Arresting BNP Chairperson Khaleda Zia will be “very problematic”, a European Parliament MP, who recently visited Bangladesh as part of a human rights delegation, has said.
Josef Weidenholzer told Parliament in Brussels on Thursday that they took note of the arrest warrant for Khaleda, but that was not implemented yet.
“I’m afraid this will lead to dramatic escalation (of the ongoing political tension),” he said.
“…the arrest will be very very problematic,” according to the video of the team’s debriefing about their Bangladesh visit in Parliament.
Dhaka’s Third Metropolitan Special Judges Court, trying the former prime minister in corruption cases, ordered her arrest on Feb 25 as she repeatedly avoided appearing before the court during hearings.
Three Members of European Parliament (MEP) led by Cristian Dan Preda visited Dhaka from Feb 16 and Feb 20. Karol Karski was the other member.
Their visit, amid spiralling violence, was aimed at seeing the factory safety and labour rights issues after the Rana Plaza building collapse.
But, politics came up during their ‘23 meetings’ with the stakeholders drawn from diverse fields like politics, business, civil society and media.
The BNP and its allies are enforcing a violent nationwide transport blockade since Jan 5, the first anniversary of last year’s parliamentary elections, and and a series of shutdowns since the beginning of February.
More than 100 people have been killed as of now, most of them by fire-bomb attacks on public vehicles.
Weidenholzer said they witnessed “conflicts” and “clashes” during the visit.
He said 60 people died in those conflicts when they visited Dhaka and 7,000 to 10,000 opposition men had been arrested.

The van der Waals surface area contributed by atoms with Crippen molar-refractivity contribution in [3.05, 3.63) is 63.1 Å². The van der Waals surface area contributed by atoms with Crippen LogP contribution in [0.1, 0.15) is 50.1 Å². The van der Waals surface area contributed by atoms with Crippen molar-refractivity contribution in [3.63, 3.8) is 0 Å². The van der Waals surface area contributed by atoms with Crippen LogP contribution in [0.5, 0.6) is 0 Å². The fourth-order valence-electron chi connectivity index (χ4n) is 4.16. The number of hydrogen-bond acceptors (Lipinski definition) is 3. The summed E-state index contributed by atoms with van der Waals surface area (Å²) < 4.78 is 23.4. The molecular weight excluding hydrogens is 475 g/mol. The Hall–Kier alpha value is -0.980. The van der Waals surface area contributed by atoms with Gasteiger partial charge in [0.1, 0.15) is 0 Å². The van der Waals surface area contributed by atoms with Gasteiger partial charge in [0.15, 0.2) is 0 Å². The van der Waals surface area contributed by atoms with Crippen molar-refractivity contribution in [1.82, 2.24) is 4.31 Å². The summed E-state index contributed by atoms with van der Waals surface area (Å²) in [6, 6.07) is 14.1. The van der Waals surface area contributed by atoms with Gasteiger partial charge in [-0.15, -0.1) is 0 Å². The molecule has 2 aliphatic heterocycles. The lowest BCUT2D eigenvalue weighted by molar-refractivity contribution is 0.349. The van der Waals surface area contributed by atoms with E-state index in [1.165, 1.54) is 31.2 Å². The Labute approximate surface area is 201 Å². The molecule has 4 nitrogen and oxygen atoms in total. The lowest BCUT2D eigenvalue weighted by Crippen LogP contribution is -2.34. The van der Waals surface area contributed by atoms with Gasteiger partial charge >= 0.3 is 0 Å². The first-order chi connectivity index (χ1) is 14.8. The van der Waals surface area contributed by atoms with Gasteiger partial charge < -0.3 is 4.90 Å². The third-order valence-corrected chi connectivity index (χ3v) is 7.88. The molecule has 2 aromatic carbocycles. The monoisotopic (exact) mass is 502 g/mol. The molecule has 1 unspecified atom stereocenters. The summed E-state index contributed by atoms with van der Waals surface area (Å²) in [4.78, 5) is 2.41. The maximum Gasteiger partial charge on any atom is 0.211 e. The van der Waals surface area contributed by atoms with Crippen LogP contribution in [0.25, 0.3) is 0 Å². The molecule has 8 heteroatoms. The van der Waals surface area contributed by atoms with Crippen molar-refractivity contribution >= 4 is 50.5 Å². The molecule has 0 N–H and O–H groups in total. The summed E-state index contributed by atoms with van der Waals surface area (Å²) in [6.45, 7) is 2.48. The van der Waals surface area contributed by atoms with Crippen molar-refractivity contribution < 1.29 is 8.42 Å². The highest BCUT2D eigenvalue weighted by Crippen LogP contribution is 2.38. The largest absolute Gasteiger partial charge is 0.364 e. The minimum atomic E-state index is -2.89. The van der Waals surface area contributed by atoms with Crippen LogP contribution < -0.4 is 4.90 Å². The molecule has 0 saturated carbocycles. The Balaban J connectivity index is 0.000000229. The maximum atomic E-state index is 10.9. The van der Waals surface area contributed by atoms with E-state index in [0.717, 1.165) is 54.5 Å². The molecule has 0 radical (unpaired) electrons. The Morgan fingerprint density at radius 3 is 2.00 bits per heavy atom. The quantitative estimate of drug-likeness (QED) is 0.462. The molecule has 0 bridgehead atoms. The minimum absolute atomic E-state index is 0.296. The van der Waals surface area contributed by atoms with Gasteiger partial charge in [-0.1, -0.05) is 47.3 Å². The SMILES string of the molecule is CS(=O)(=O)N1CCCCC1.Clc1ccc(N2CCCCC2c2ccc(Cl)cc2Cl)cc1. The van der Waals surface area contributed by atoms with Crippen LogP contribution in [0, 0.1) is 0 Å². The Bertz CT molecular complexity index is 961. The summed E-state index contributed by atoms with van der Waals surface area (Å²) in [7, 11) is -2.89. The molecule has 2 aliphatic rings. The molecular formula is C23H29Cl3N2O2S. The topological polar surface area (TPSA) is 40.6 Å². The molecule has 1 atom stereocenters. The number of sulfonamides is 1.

He found the situation “difficult” to resolve as the BNP called for snap polls and the government said they were constitutionally legitimate.
He said they did not see “any willingness” among the parties to reach a “compromise” and resolve the crisis.
“This conflict, these clashes are difficult to resolve. Both parties are really digging the heels in.”
Weidenholzer, however, feared that if the opposition was sidelined, the other forces like extremists might fill the void.
“That means the terrorists. That’s a big risk, big big danger.”
He suggested that the EU work “more closely” with Bangladesh.
Weidenholzer said they also met Nobel Laureate Muhammad Yunus and said everybody told them nothing would change within next few weeks.
“The security situation there is very tensed,” he said, adding that they did not go beyond Dhaka because of the security situation.
He termed media in Bangladesh “very lively” though according to various interlocutors it was not that “free place to express opinion freely.”
The MEP said they also discussed the amending process of the Foreign Donation Act, death penalty, women and children rights, minorities, indigenous minorities, and Rohingya issues, among others.
On Foreign Donation Act, he said the government was amending it to make it more stringent to prevent terrorist funding.
Before concluding their visit in Dhaka, the team in a statement earlier said “peace and stability should not be restored at the expense of civil and political rights” in Bangladesh.
Source: Bd news24